Cornell Professor Advocates for Access to Choose Genetically Modified Crops

On a list of the most controversial topics in science, genetically modified organisms would easily be close to the top. Concerns about their safety and effect on naturally bred species continue to dominate scientific and policy discussions. Prof. Sarah Davidson Evanega, plant breeding and genetics, however, is assured of their safety and maintains that they could play an important role in fighting global food insecurity. Speaking at the Food Security and Global Growth: The Big Picture conference on March 4, Evanega detailed the manner in which climate change threatens global food security, emphasizing the ramifications for farmers. “A Tanzanian farmer, Selma, that our team spoke to, spent $300 — half of her annual income — on preparing and planting her two acre maize field.

Prof. Lewenstein

On Ethics, Fake News and Science

Science is not about standalone discoveries. Scientists share hypotheses, findings and conclusions to help build a concrete picture of the world. To enable such discussion and deliberate science’s role in shaping public policy, the American Association for the Advancement of Science held its annual conference on Feb. 16 in Boston. The theme this year was ‘serving society through science policy.’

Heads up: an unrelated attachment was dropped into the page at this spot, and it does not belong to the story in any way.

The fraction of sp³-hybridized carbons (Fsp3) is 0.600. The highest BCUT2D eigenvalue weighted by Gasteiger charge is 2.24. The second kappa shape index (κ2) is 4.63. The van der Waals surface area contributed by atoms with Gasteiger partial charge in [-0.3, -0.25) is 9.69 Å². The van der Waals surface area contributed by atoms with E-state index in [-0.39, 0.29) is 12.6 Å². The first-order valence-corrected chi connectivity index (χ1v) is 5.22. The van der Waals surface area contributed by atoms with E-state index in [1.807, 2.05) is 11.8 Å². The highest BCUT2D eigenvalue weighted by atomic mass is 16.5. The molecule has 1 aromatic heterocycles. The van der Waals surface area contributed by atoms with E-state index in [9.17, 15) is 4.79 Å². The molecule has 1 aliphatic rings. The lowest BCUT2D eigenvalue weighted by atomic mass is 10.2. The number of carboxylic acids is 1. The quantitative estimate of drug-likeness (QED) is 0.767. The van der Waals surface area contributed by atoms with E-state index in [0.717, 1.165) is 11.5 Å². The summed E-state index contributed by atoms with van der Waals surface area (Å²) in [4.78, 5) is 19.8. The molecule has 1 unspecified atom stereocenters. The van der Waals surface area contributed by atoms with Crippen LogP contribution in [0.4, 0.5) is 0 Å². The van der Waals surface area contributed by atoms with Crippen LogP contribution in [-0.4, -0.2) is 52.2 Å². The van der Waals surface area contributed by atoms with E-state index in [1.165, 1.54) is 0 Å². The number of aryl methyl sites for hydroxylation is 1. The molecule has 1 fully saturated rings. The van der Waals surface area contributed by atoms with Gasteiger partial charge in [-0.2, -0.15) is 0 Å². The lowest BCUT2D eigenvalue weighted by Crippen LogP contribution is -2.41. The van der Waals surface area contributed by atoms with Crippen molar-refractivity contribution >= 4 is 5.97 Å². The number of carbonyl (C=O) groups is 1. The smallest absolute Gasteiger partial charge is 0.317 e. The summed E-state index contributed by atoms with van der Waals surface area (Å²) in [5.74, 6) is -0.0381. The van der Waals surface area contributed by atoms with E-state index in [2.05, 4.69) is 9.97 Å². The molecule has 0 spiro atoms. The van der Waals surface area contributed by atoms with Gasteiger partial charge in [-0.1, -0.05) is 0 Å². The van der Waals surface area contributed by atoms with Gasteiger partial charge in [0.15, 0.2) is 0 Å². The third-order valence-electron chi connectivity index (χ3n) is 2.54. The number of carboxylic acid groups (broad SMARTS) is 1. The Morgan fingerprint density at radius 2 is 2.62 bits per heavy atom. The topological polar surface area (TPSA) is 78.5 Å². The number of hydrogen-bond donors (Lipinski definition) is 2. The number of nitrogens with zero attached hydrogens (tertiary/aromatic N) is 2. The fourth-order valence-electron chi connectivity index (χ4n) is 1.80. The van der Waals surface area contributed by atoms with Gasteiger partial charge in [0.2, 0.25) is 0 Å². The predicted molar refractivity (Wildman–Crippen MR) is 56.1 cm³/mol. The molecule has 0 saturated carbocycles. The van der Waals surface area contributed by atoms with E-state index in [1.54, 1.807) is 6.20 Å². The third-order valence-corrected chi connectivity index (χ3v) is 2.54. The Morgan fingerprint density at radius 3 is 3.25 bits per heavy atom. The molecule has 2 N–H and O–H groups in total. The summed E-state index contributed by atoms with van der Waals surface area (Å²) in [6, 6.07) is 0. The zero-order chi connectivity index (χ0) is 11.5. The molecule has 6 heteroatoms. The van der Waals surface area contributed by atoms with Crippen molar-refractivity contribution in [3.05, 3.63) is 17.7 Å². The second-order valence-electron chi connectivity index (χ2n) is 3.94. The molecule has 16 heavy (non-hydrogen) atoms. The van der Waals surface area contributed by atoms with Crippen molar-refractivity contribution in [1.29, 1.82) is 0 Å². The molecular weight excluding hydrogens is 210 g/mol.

Discussions such as these run the risk of harboring a political slant.

Coral bleaching in Maldives, similar to that in the Great Barrier Reef.

Wanted: Great Barrier Reef, Alive

In October 2016, an article began circulating social media outlets with the headline “Obituary: Great Barrier Reef (25 Million BC-2016),” announcing the abrupt death of one of the most diverse and complex ecosystems in the world. Understandably, ecologists and nature enthusiasts alike cried out in alarm. The pinnacle of environmental beauty that had made it into every introductory ecology textbook had passed away, another casualty to the seemingly unstoppable force of climate change. There is no doubt that action needs to be taken immediately if humans ever hope to impede the potentially disastrous effects of climate change, however those who use the recently ‘deceased’ Great Barrier Reef as their first piece of evidence are missing one critical detail. “The Great Barrier Reef definitely sustained some of the biggest impacts its seen from warming events, but it’s definitely not dead,” said Prof. Drew Harvell, ecology and evolutionary biology.

Relative size of TRAPPIST-1 to the sun.

Cornell Astronomical Society Members Analyze NASA’s Exoplanet Discovery

If planet hopping is your notion of a relaxing vacation, then a recent NASA discovery may be for you. On Feb. 22, NASA announced that it had found seven earth-size planets orbiting a single star in the constellation Aquarius. Scientists named this exoplanet system TRAPPIST-1, for the Transiting Planets and Planetesimals Small Telescope they used to make the discovery. Located at a miserly distance of 40 light years from Earth, TRAPPIST-1 includes three planets located in the ‘goldilocks’ zone, within the distance range for liquid water to exist.